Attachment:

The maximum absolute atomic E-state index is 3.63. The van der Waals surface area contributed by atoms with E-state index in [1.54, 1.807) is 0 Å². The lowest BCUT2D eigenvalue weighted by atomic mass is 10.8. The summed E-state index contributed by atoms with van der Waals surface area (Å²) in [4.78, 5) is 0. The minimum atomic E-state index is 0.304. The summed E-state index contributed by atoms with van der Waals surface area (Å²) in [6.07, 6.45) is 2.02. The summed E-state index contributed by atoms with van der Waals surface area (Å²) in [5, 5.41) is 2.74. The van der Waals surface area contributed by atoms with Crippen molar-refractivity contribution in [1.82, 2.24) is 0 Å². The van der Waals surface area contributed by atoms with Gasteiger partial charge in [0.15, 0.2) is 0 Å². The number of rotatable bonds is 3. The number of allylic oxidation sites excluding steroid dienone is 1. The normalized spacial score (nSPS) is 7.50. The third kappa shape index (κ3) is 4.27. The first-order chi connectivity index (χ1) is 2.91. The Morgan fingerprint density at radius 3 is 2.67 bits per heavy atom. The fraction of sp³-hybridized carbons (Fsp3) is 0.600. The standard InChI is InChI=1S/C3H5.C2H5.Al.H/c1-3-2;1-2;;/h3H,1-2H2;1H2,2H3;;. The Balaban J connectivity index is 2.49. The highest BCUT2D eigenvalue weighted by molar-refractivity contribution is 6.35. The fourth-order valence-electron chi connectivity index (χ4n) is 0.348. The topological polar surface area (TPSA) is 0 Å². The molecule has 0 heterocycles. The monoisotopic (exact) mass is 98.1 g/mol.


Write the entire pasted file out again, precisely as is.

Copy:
The maximum absolute atomic E-state index is 3.63. The van der Waals surface area contributed by atoms with E-state index in [1.54, 1.807) is 0 Å². The lowest BCUT2D eigenvalue weighted by atomic mass is 10.8. The summed E-state index contributed by atoms with van der Waals surface area (Å²) in [4.78, 5) is 0. The minimum atomic E-state index is 0.304. The summed E-state index contributed by atoms with van der Waals surface area (Å²) in [6.07, 6.45) is 2.02. The summed E-state index contributed by atoms with van der Waals surface area (Å²) in [5, 5.41) is 2.74. The van der Waals surface area contributed by atoms with Crippen molar-refractivity contribution in [1.82, 2.24) is 0 Å². The van der Waals surface area contributed by atoms with Gasteiger partial charge in [0.15, 0.2) is 0 Å². The number of rotatable bonds is 3. The number of allylic oxidation sites excluding steroid dienone is 1. The normalized spacial score (nSPS) is 7.50. The third kappa shape index (κ3) is 4.27. The first-order chi connectivity index (χ1) is 2.91. The Morgan fingerprint density at radius 3 is 2.67 bits per heavy atom. The fraction of sp³-hybridized carbons (Fsp3) is 0.600. The standard InChI is InChI=1S/C3H5.C2H5.Al.H/c1-3-2;1-2;;/h3H,1-2H2;1H2,2H3;;. The Balaban J connectivity index is 2.49. The highest BCUT2D eigenvalue weighted by molar-refractivity contribution is 6.35. The fourth-order valence-electron chi connectivity index (χ4n) is 0.348. The topological polar surface area (TPSA) is 0 Å². The molecule has 0 heterocycles. The monoisotopic (exact) mass is 98.1 g/mol.